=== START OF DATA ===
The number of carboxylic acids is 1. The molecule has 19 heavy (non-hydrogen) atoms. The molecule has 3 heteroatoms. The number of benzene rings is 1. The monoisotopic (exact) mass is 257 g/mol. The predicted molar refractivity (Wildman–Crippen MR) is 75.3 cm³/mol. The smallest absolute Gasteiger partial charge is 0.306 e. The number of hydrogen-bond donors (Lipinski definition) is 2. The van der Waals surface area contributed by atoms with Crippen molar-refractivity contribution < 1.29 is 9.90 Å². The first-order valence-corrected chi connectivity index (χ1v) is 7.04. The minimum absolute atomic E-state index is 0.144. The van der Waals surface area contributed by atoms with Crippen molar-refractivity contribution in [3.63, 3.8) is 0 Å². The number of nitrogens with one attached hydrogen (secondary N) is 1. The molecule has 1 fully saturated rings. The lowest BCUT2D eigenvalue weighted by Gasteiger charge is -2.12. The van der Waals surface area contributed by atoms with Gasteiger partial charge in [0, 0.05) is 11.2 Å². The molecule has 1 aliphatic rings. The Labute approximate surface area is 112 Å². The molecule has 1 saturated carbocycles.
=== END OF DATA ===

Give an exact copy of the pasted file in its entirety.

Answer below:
The number of carboxylic acids is 1. The molecule has 19 heavy (non-hydrogen) atoms. The molecule has 3 heteroatoms. The number of benzene rings is 1. The monoisotopic (exact) mass is 257 g/mol. The predicted molar refractivity (Wildman–Crippen MR) is 75.3 cm³/mol. The smallest absolute Gasteiger partial charge is 0.306 e. The number of hydrogen-bond donors (Lipinski definition) is 2. The van der Waals surface area contributed by atoms with Crippen molar-refractivity contribution < 1.29 is 9.90 Å². The first-order valence-corrected chi connectivity index (χ1v) is 7.04. The minimum absolute atomic E-state index is 0.144. The van der Waals surface area contributed by atoms with Crippen molar-refractivity contribution in [3.63, 3.8) is 0 Å². The number of nitrogens with one attached hydrogen (secondary N) is 1. The molecule has 1 fully saturated rings. The lowest BCUT2D eigenvalue weighted by Gasteiger charge is -2.12. The van der Waals surface area contributed by atoms with Gasteiger partial charge in [0, 0.05) is 11.2 Å². The molecule has 1 aliphatic rings. The Labute approximate surface area is 112 Å². The molecule has 1 saturated carbocycles.